WhatsApp adds a tip-line for checking fakes in India ahead of elections

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Facebook-owned messaging platform WhatsApp has launched a fact-checking tipline for users in India ahead of elections in the country.

The fact-checking service consists of a phone number (+91-9643-000-888) where users can send dubious messages if they think they might not be true or otherwise want them verified.

The messaging giant is working with a local media skilling startup, Proto, to run the fact-checking service — in conjunction with digital strategy consultancy Dig Deeper Media and San Francisco-based Meedan, which builds tools for journalists, to provide the platform for verifying submitted content, per TNW.

We’ve reached out to Proto and WhatsApp with questions.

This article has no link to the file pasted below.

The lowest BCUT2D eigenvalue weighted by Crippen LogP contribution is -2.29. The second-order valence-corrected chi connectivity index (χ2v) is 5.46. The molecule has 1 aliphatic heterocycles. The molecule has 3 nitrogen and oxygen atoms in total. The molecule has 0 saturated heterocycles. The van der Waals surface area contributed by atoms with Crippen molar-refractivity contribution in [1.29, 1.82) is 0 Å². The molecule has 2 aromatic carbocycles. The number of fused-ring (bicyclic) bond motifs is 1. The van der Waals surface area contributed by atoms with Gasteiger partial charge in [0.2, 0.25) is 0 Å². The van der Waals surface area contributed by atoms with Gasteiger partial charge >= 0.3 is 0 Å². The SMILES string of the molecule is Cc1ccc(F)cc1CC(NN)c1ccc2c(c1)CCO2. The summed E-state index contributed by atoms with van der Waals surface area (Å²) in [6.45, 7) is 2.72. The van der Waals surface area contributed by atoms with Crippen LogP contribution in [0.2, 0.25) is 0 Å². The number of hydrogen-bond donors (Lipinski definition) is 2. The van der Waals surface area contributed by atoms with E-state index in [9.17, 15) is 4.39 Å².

The Economic Times of India reports that the startup intends to use the submitted messages to build a database to help study misinformation during elections for a research project commissioned and supported by WhatsApp.

“The goal of this project is to study the misinformation phenomenon at scale. As more data flows in, we will be able to identify the most susceptible or affected issues, locations, languages, regions, and more,” said Proto’s co-founders Ritvvij Parrikh and Nasr ul Hadi in a statement quoted by Reuters.

WhatsApp also told the news agency: “The challenge of viral misinformation requires more collaborative efforts and cannot be solved by any one organisation alone.”

According to local press reports, suspicious messages can be shared to the WhatsApp tipline in four regional languages, with the fact-checking service covering videos and pictures, as well as text. The submitter is also to confirm they want a fact-check and, on doing so, will get a subsequent response indicating if the shared message is classified as true, false, misleading, disputed or out of scope.